The stunning new novel from the award-winning Claire North, one of the most original voices in modern fiction
'AN EERILY PLAUSIBLE DYSTOPIAN MASTERPIECE' Emily St. John Mandel, author of STATION ELEVEN
'AN EXTRAORDINARY NOVEL . . . with echoes of The Handmaid's Tale' Cory Doctorow
***SHORTLISTED FOR THE PHILIP K. DICK AWARD***
From one of the most original new voices in modern fiction comes a startling vision of a world where you can get away with anything . . .
Theo Miller knows the value of human life - to the very last penny.
Working in the Criminal Audit Office, he assesses each crime that crosses his desk and makes sure the correct debt to society is paid in full.
But when his ex-lover is killed, it's different. This is one death he can't let become merely an entry on a balance sheet.
Because when the richest in the world are getting away with murder, sometimes the numbers just don't add up.
From the award-winning Claire North comes an electrifying and provocative new novel which will resonate with readers around the world.
Praise for 84K: 'Another captivating novel from one of the most intriguing and genre-bending novelists' Booklist
'Claire North goes from strength to strength . . . A tense, moving story' Guardian
'Absolutely breath-taking... An early and compelling candidate for best novel of 2018' SciFi Magazine
'A dystopian anthem for the modern activist . . . 84K is an important book but also a cracking thriller . . . Quite simply, North's best book so far' Starburst
'North is an original and even dazzling writer' Kirkus
'North's talent shines out' Sunday Times
84K is the fifth novel by British author, Claire North. Theo Miller (not his real name) works at the Criminal Audit Office. When a crime has been committed, his job is to calculate what the cost to the guilty will be. It can be a little complicated, but he has formulae and algorithms to guide him. It’s a job. He hasn’t given much thought to what happens to those too poor to pay. But then, from his deep past, when he wasn’t yet Thomas Miller, comes Dani Cumali, wanting him to help her find her daughter. His daughter. Could it be? When he finally overcomes his reticence, it’s too late: Dani has been murdered. Her case crosses his desk at work, and after the legal wrangles are done and her assassin pays a paltry 84,000 pounds (84K) to avoid jail and publicity, perhaps that’s when it finally sinks in for Theo: it gets personal. What The Company, the one that effectively runs the country, doesn’t realise is that Dani has dirt on them, important dirt. And her last words to Theo were “She’s your daughter. Don’t f##k it up.” Theo’s had a pretty mediocre go at life; could he do one good thing? Could he save Lucy? And ensure that she has a better life? Perhaps the best dystopian stories are those that vary from the way of life with which we are all familiar by a matter of mere degrees. The suspension of disbelief required is then minor and that makes it all the more alarming. North achieves this with consummate ease. Most of us have by now experienced victim blaming and lesser rights for aliens (Trump era): North takes it just a bit further, so that Thomas’s Criminal Auditing job, the epitome of dehumanising crime, is not such a far stretch. We’re already seeing gated communities, relocation of the aesthetically distasteful poor, corporate sponsorship/ownership of sports teams and venues, privatised public services (police, hospitals, prisons) with the attendant increase in prices and decrease in service. The world North presents is not so far from that; in fact, it rings so frighteningly true that we have to hope she’s not too prescient. While most of the story is told in two time periods, there is, throughout both, constant recall of past events, as well as multiple echoes of recent incidents, repeated almost like reminders. While times are not clearly marked, the context precludes ambiguity. And despite the nature of the tale, there is humour, some of it quite dark: Theo is unable, as he commits all manner of crimes, to stop himself from auditing his own misdeeds in a running mental commentary. Topical and salutary, this is another brilliant read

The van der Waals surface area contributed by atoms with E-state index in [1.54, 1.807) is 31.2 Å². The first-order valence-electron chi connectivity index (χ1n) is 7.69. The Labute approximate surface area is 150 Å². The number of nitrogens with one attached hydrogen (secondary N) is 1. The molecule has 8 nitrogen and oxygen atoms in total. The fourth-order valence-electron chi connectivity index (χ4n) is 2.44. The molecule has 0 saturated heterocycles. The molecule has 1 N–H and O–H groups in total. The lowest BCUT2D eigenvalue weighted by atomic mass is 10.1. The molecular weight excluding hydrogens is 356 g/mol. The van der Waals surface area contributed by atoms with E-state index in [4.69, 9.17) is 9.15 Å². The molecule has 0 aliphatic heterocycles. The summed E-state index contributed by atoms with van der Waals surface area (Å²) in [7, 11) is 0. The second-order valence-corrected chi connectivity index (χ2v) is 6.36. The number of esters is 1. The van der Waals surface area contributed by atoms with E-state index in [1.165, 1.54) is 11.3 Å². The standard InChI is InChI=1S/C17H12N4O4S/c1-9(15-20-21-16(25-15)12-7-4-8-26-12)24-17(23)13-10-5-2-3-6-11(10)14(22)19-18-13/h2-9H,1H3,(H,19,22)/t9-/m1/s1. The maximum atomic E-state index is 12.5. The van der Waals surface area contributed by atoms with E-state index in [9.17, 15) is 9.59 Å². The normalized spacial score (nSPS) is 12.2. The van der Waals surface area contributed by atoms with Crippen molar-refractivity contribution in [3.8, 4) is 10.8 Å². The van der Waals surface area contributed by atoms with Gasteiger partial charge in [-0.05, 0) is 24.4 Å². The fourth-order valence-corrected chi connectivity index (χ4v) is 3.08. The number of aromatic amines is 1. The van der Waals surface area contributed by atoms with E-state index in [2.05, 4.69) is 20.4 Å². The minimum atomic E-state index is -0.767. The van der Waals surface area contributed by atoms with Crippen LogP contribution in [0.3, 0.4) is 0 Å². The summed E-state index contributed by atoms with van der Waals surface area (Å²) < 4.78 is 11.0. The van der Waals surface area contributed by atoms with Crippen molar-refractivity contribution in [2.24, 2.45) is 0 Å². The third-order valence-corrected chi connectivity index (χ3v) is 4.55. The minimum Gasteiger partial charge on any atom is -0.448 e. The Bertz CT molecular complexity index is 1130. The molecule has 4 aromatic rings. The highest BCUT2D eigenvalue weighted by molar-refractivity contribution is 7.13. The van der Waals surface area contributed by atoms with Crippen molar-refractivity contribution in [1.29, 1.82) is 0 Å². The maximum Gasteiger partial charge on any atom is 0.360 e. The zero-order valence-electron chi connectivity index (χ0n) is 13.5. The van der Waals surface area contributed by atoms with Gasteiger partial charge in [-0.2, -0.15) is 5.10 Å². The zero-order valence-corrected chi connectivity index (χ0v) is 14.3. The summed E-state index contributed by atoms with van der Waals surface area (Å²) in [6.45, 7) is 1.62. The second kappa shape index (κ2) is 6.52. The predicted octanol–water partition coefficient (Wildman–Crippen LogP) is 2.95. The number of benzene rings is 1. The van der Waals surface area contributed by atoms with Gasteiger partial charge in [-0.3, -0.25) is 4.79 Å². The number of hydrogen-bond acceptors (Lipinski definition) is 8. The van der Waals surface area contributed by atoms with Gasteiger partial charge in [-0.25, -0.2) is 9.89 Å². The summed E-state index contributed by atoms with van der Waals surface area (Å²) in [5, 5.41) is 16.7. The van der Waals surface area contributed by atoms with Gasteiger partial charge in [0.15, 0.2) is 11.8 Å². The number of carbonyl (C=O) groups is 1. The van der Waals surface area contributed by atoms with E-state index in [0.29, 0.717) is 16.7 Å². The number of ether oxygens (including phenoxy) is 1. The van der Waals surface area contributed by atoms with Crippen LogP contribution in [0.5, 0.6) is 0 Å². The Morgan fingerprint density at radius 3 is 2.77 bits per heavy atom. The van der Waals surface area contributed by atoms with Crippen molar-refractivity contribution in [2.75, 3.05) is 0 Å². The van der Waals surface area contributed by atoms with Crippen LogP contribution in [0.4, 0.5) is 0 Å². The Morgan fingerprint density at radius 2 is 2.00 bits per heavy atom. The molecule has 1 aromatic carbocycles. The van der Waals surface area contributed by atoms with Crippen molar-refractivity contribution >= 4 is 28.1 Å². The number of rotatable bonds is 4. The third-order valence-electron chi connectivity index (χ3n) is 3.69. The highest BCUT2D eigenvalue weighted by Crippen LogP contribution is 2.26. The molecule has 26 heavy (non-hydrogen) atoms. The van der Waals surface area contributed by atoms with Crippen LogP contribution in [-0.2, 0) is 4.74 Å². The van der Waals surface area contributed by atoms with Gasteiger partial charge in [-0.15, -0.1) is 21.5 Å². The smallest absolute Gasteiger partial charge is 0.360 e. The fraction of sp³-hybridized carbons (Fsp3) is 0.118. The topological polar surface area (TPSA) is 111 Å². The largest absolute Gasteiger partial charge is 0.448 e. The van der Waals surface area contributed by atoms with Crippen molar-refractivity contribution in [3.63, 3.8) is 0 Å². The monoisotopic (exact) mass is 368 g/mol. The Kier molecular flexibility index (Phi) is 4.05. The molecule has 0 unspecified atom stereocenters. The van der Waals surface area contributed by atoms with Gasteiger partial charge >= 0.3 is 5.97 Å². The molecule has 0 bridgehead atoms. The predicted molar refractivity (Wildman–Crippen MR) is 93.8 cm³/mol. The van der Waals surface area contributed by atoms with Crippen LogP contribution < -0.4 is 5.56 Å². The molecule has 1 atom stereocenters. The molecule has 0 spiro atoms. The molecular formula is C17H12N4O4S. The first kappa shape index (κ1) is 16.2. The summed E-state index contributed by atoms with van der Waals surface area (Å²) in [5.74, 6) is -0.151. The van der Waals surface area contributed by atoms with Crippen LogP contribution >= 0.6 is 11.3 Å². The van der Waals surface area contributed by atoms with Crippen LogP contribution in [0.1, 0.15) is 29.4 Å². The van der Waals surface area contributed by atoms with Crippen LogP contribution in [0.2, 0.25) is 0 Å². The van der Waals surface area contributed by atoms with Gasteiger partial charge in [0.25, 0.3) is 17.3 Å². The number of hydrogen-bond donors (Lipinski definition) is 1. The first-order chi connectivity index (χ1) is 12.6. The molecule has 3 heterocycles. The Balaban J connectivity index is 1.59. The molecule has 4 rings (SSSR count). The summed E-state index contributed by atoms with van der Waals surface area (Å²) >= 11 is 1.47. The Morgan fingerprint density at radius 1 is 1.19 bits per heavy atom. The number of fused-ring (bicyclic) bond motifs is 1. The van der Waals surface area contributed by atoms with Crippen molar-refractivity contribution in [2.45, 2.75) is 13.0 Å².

Claire North is a pseudonym for Catherine Webb, a Carnegie Medal-nominated author whose debut novel was written when she was just fourteen years old. She has fast established herself as one of the most powerful and imaginative voices in modern fiction. Her first book published under the Claire North pen name was The First Fifteen Lives of Harry August, which became a word-of-mouth bestseller and was shortlisted for the Arthur C. Clarke Award. The follow-up, Touch, was described by the Independent as 'little short of a masterpiece'. Her next novel The Sudden Appearance of Hope won the 2017 World Fantasy Award for Best Novel, and The End of the Day was shortlisted for the 2017 Sunday Times/PFD Young Writer of the Year Award. Her latest novel 84K received widespread critical acclaim and was described by bestselling author Emily St. John Mandel as 'an eerily plausible dystopian masterpiece'. She lives in London.